Has Core Signaling Vendor Consolidation Gone Far Enough?

David Snow
David Snow

Summary Bullets:

  • Conventional market dynamics operating in the diameter signaling market have led to a series of acquisitions; independent players are now few and far between.
  • Consolidation does not necessarily help operators with multivendor networks and a need for flexible signaling mediation; consolidation may have gone too far.

The title of this blog post is deliberately ambiguous, but you’ll probably guess from the outset that we’re thinking the answer is “yes.” Just this month, Mavenir Systems acquired one of the few remaining independent diameter signaling vendors – Ulticom, Inc. – continuing an acquisition trend that’s been going on for several years (think F5 Networks/Traffix, Oracle/Tekelec, Sonus Networks/Performance Technologies). That’s not to say that Mavenir’s acquisition was a bad move; actually, we think it made a lot of sense. But, as ever, it is conventional market dynamics operating: firstly, a new technology is developed by a large number of smaller players; next, the market becomes “ripe for consolidation;” and then, the bigger fish step in and snap up the smaller ones.

Nothing unusual, you say; the free market doing what it does best. But, is consolidation always good for the market?

Perhaps the most basic question to would be: “Is it good for the vendors concerned?” Well, the bigger fish would certainly say so; otherwise, they wouldn’t have bothered. Usually acquisitions fill “portfolio gaps” so that they can offer a more complete solution. Acquired smaller fish generally buy into this too, at least judging by their official press releases where they cite the great opportunities of being part of the bigger fish, such as sales reach, R&D funding, etc. (That said, it’s still hard to ignore the underlying vibe that really they would have preferred to remain independent; after all, that’s why they were working there.)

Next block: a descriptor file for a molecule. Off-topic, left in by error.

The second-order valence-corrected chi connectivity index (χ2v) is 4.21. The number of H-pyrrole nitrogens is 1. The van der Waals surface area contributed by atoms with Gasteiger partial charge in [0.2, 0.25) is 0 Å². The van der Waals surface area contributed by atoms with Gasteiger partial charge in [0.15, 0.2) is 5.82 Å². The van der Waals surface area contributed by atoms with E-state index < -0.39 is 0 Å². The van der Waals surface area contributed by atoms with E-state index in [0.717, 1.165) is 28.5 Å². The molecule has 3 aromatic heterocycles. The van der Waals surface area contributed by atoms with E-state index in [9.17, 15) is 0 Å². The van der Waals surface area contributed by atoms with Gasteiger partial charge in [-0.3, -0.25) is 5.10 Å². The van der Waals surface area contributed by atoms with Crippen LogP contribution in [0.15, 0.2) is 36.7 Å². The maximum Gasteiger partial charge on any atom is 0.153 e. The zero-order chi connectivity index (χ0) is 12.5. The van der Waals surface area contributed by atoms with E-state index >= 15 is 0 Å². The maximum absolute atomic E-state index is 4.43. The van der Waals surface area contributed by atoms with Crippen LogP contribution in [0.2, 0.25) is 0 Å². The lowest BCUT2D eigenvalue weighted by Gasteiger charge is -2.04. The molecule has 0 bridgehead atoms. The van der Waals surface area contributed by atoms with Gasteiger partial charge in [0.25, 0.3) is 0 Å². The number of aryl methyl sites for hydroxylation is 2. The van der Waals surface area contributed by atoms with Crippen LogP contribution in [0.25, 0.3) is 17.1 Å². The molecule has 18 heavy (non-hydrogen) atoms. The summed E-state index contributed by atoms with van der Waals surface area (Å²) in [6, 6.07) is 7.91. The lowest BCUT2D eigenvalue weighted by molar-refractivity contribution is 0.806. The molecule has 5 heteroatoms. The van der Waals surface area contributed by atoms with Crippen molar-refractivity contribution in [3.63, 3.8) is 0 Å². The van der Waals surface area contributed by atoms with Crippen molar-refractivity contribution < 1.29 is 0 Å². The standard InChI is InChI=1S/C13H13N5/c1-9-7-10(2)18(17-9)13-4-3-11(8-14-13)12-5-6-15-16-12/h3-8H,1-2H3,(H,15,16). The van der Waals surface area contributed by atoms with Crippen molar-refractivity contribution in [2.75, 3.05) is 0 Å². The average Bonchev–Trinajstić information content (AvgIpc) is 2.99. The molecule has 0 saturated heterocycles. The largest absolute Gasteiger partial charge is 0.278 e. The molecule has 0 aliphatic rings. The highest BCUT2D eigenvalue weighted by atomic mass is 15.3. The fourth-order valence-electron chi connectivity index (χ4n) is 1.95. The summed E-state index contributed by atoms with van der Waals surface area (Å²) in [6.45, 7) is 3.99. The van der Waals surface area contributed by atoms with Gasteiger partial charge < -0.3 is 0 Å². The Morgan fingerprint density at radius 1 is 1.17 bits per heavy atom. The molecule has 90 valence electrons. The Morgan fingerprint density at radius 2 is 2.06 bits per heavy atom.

But, vendors aside, the market includes the network operators, too. And when it comes to core network signaling and specifically signaling mediation, then it’s not all clear that consolidation is a good thing. Here, the elephant in the room is multivendor interoperability. Independent signaling vendors are particularly known for their ability to mediate flexibly between other (usually larger) players in the network. In fact, that’s why operators chose them in the first place: they like the “honest broker” approach. However, once becoming part of those larger players and their broader portfolios, somehow that flexibility becomes eroded, not because it’s not actually there anymore, but because larger vendor portfolios and politics come into play. Sometimes this means that operators become the victims of signaling interface “standoffs” where two large vendors within the operator’s network say “the other guy has to change, not me.” That helps nobody.

So, consolidation can usher in new problems, especially in areas such as these where the parties with the key purchasing power are still unsure of what they need, let alone from whom they want to buy. Now, to be fair, such problems will likely be fewer when mid-size companies, such as Mavenir or Sonus, are acquirers, but nonetheless, consolidation inevitably narrows choices for operators. The diameter signaling market could now be considered “over-consolidated.” It will be interesting to see how the remaining signaling “independents,” such as Diametriq, BroadForward, NetNumber and DigitalRoute, fare over the next few years. Our guess is that operators will still be looking for independents.

Leave a Reply